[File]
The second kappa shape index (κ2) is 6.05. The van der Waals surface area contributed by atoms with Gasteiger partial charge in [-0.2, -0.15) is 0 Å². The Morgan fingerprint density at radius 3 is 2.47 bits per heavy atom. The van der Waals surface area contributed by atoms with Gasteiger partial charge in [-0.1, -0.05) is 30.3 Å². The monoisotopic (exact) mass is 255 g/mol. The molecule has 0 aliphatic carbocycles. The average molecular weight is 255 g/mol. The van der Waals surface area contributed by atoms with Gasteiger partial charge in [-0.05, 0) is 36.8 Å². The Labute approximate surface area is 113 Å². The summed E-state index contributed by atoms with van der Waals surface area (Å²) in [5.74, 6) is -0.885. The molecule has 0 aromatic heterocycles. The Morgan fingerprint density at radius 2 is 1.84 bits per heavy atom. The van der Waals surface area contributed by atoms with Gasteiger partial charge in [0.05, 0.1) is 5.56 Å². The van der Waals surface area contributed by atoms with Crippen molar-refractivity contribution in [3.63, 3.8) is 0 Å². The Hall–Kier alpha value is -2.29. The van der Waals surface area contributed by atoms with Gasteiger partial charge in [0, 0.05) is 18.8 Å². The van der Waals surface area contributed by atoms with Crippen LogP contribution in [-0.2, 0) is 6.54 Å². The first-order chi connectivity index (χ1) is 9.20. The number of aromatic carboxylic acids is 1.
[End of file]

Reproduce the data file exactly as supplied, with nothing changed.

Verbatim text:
The second kappa shape index (κ2) is 6.05. The van der Waals surface area contributed by atoms with Gasteiger partial charge in [-0.2, -0.15) is 0 Å². The Morgan fingerprint density at radius 3 is 2.47 bits per heavy atom. The van der Waals surface area contributed by atoms with Gasteiger partial charge in [-0.1, -0.05) is 30.3 Å². The monoisotopic (exact) mass is 255 g/mol. The molecule has 0 aliphatic carbocycles. The average molecular weight is 255 g/mol. The van der Waals surface area contributed by atoms with Gasteiger partial charge in [-0.05, 0) is 36.8 Å². The Labute approximate surface area is 113 Å². The summed E-state index contributed by atoms with van der Waals surface area (Å²) in [5.74, 6) is -0.885. The molecule has 0 aromatic heterocycles. The Morgan fingerprint density at radius 2 is 1.84 bits per heavy atom. The van der Waals surface area contributed by atoms with Gasteiger partial charge in [0.05, 0.1) is 5.56 Å². The van der Waals surface area contributed by atoms with Crippen molar-refractivity contribution in [3.63, 3.8) is 0 Å². The Hall–Kier alpha value is -2.29. The van der Waals surface area contributed by atoms with Gasteiger partial charge in [0, 0.05) is 18.8 Å². The van der Waals surface area contributed by atoms with Crippen LogP contribution in [-0.2, 0) is 6.54 Å². The first-order chi connectivity index (χ1) is 9.20. The number of aromatic carboxylic acids is 1.